What Would the End of DACA Mean for the Economy?

The health of the United States’ economy is largely determined by the actions of the President and those appointed by him. Ever since Donald Trump’s presidency began, the country has held its breath watching the decisions he has made on behalf the U.S. people, hoping for the best.

Most recently, one of President Trump’s decisions is putting the country at risk of a huge economic decline. A few weeks ago, Trump chose to end the Deferred Action for Child Arrivals (DACA) program, which was put in place by Barack Obama to protect the children of immigrants who came illegally, from being deported. This decision would affect about 800,000 “dreamers” in the U.S.

While the DACA program’s future is still not officially decided, if no supplemental program is put into effect, the loss of all those jobs plus the government expenses could be detrimental to the economy. A study conducted by the CATO Institute concluded that the cost the federal government alone would suffer from deportation efforts over the next 10 years would total at least $60 billion. The overall economic impact would be over $200 billion.

In addition to the governmental costs that the end of DACA would bring, the U.S. GDP would also take a hit. The Center for American Progress conducted a study finding that without the DACA workers, the GDP would decline by $433 billion over the next 10 years.

This decline would be felt in certain parts of the country more than others. California, for example, employs about 188,000 DACA workers. If the program was terminated, the GDP in California alone would suffer a loss of $11.3 billion a year. Texas would lose $6.1 billion per year, and North Carolina would lose $1.9 billion a year.

FWD, a pro-immigration reform group, conducted a study finding that 91% of DACA recipients are employed. Many employers of Fortune 500 companies have been stepping forward defending the DACA program and advocating for Congress to put a stop to Trump’s movement. As Microsoft President, Brad Smith stated via a blog post, “These employees, along with other DREAMers, should continue to have the opportunity to make meaningful contributions to our country’s strength and prosperity.” He admitted that Microsoft knows of at least 27 employees who are DACA beneficiaries, including engineers, finance professionals and sales associates.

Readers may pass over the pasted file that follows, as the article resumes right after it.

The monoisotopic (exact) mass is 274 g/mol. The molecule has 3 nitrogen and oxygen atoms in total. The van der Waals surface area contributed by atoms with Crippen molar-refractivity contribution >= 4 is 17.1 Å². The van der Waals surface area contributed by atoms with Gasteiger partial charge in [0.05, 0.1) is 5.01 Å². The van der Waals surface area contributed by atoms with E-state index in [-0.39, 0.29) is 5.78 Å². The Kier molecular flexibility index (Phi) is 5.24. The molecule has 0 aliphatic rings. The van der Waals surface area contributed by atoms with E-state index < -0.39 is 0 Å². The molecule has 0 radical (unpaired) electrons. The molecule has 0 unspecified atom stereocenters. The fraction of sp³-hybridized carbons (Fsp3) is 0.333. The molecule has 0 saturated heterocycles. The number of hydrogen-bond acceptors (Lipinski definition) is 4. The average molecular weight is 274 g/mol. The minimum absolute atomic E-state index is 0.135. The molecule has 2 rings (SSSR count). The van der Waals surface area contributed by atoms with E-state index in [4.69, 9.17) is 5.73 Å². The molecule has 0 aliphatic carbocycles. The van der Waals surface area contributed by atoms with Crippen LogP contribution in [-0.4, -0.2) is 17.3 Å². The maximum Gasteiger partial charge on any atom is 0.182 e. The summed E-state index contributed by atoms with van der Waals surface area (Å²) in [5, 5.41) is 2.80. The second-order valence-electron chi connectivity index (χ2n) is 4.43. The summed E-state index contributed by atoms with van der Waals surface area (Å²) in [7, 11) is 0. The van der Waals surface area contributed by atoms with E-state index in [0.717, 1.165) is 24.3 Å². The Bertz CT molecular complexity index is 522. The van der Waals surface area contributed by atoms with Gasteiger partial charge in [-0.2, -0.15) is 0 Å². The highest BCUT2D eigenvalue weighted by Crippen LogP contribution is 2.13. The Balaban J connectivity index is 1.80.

The White House has enacted a six-month delay to the end of the program to give Congress time to act and hopefully come up with another solution. Until then, dreamers will continue to protest, advocate and fight to keep their rights and avoid the eventual economic decline that would come from the end of DACA.

What Does the Fall of Retail Mean for the Country’s GDP?

It is no secret that consumer spending has shifted in the recent economic climate. Brick-and-mortar retailers are suffering under the pressure from e-commerce sites like Amazon. In the past year alone, there have been countless stories of Big Box retailers like Macy’s, JCPenny and more closing stores in an effort to remain profitable.

But does the fall of retail spending mean the fall of consumer spending altogether? Will the country’s GDP will be affected? While these are valid questions, the answer, in short, is probably not. Unfortunately, if the economy were that easy to predict, we probably wouldn’t have had the economic recessions that we have in recent years.

According to AP, consumer spending in the U.S. rose 0.1 percent in April, 0.2 percent in May and June, and 0.3 percent in July. These increases occurred in tandem with a 0.4 percent increase in incomes in June and a 0.5 percent rise in wages and salaries in July. Though these increases in consumer spending have been slight, the addition of the increases in income and wages is another good sign for the overall GDP of the country.

In 2017, the GDP has been rising consistently overall. According to Reuters, there was a 1.2 percent growth pace from January-March. With the increased consumer spending in the following months, GDP increased at a 3.0 percent rate from April-June.

Even with the growth of both consumer spending and the GDP in the US, some people are still concerned about the country’s economic activity overall. Consumer spending alone accounts for about 70 percent of the country’s overall GDP, according to economists, and those who are skeptical about the small growth numbers say it is not enough to evoke enough confidence for the future.

While consumers may not be spending their money on retail like they once were, the fact is they’re still spending that money somewhere. Some say healthcare spending has taken the place of retail spending for many, while some say the shift is in millennials wanting to spend their money on experiences, rather than material goods.

Regardless of the exact cause of the recent fall of the retail industry, consumers are still finding things to spend their money on, and that is the most important thing to maintain the health of the economy. As long as the overall GDP continues to rise and consumer spending is a contributor to that, the country is on a path to continue growing and prospering.